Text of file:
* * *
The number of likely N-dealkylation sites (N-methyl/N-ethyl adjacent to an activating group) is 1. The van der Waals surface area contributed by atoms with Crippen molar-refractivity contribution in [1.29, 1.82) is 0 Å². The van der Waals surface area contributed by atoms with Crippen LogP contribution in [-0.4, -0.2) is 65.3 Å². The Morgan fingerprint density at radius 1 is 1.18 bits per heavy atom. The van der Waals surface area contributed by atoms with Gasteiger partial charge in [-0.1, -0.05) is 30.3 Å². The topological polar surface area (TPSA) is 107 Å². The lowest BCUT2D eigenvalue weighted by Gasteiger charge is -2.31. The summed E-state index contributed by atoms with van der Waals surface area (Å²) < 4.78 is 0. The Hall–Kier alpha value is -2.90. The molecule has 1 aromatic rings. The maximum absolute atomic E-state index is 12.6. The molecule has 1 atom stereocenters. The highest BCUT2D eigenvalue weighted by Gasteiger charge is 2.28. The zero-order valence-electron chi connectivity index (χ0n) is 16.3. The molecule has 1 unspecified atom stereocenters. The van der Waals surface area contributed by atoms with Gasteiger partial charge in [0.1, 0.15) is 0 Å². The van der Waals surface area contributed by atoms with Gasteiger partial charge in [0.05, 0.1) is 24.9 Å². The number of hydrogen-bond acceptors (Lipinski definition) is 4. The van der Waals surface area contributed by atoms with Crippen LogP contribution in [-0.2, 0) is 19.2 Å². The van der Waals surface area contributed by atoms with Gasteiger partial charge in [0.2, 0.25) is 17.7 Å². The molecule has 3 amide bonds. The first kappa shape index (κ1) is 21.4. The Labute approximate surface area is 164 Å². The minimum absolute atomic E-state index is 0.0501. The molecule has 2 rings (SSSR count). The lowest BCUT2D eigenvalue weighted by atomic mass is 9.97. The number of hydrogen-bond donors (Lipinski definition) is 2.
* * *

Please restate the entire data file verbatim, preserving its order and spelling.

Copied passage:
The number of likely N-dealkylation sites (N-methyl/N-ethyl adjacent to an activating group) is 1. The van der Waals surface area contributed by atoms with Crippen molar-refractivity contribution in [1.29, 1.82) is 0 Å². The van der Waals surface area contributed by atoms with Crippen LogP contribution in [-0.4, -0.2) is 65.3 Å². The Morgan fingerprint density at radius 1 is 1.18 bits per heavy atom. The van der Waals surface area contributed by atoms with Gasteiger partial charge in [-0.1, -0.05) is 30.3 Å². The topological polar surface area (TPSA) is 107 Å². The lowest BCUT2D eigenvalue weighted by Gasteiger charge is -2.31. The summed E-state index contributed by atoms with van der Waals surface area (Å²) < 4.78 is 0. The Hall–Kier alpha value is -2.90. The molecule has 1 aromatic rings. The maximum absolute atomic E-state index is 12.6. The molecule has 1 atom stereocenters. The highest BCUT2D eigenvalue weighted by Gasteiger charge is 2.28. The zero-order valence-electron chi connectivity index (χ0n) is 16.3. The molecule has 1 unspecified atom stereocenters. The van der Waals surface area contributed by atoms with Gasteiger partial charge in [0.1, 0.15) is 0 Å². The van der Waals surface area contributed by atoms with Gasteiger partial charge in [0.05, 0.1) is 24.9 Å². The number of hydrogen-bond acceptors (Lipinski definition) is 4. The van der Waals surface area contributed by atoms with Crippen LogP contribution in [-0.2, 0) is 19.2 Å². The van der Waals surface area contributed by atoms with Gasteiger partial charge in [0.2, 0.25) is 17.7 Å². The molecule has 3 amide bonds. The first kappa shape index (κ1) is 21.4. The Labute approximate surface area is 164 Å². The minimum absolute atomic E-state index is 0.0501. The molecule has 2 rings (SSSR count). The lowest BCUT2D eigenvalue weighted by atomic mass is 9.97. The number of hydrogen-bond donors (Lipinski definition) is 2.